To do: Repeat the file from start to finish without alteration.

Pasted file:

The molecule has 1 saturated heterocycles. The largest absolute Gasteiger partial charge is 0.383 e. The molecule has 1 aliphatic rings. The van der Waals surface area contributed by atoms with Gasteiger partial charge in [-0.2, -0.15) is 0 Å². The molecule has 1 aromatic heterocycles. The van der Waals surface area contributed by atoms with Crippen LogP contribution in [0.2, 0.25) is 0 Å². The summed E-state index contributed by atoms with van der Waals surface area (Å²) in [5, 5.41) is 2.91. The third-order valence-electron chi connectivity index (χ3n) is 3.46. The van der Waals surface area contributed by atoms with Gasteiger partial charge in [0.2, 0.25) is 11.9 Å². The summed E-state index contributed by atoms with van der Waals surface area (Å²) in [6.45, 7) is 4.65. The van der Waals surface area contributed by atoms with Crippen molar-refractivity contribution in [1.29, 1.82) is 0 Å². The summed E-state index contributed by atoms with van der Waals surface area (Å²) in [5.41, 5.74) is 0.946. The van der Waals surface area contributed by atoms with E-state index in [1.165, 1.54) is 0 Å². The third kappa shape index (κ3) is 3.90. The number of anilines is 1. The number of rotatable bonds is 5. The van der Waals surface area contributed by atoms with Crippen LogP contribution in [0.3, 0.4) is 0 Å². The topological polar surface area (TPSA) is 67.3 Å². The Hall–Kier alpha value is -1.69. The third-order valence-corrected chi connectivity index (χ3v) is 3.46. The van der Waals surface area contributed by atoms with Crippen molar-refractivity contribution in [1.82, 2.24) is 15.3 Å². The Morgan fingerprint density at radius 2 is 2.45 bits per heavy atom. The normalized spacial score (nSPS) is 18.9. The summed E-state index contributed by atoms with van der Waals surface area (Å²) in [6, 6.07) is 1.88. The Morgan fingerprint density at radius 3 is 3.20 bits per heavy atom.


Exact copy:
The molecule has 1 saturated heterocycles. The largest absolute Gasteiger partial charge is 0.383 e. The molecule has 1 aliphatic rings. The van der Waals surface area contributed by atoms with Gasteiger partial charge in [-0.2, -0.15) is 0 Å². The molecule has 1 aromatic heterocycles. The van der Waals surface area contributed by atoms with Crippen LogP contribution in [0.2, 0.25) is 0 Å². The summed E-state index contributed by atoms with van der Waals surface area (Å²) in [5, 5.41) is 2.91. The third-order valence-electron chi connectivity index (χ3n) is 3.46. The van der Waals surface area contributed by atoms with Gasteiger partial charge in [0.2, 0.25) is 11.9 Å². The summed E-state index contributed by atoms with van der Waals surface area (Å²) in [6.45, 7) is 4.65. The van der Waals surface area contributed by atoms with Crippen molar-refractivity contribution in [1.29, 1.82) is 0 Å². The summed E-state index contributed by atoms with van der Waals surface area (Å²) in [5.41, 5.74) is 0.946. The van der Waals surface area contributed by atoms with E-state index in [1.165, 1.54) is 0 Å². The third kappa shape index (κ3) is 3.90. The number of anilines is 1. The number of rotatable bonds is 5. The van der Waals surface area contributed by atoms with Crippen LogP contribution in [0.3, 0.4) is 0 Å². The topological polar surface area (TPSA) is 67.3 Å². The Hall–Kier alpha value is -1.69. The third-order valence-corrected chi connectivity index (χ3v) is 3.46. The van der Waals surface area contributed by atoms with Crippen molar-refractivity contribution in [1.82, 2.24) is 15.3 Å². The Morgan fingerprint density at radius 2 is 2.45 bits per heavy atom. The normalized spacial score (nSPS) is 18.9. The summed E-state index contributed by atoms with van der Waals surface area (Å²) in [6, 6.07) is 1.88. The Morgan fingerprint density at radius 3 is 3.20 bits per heavy atom.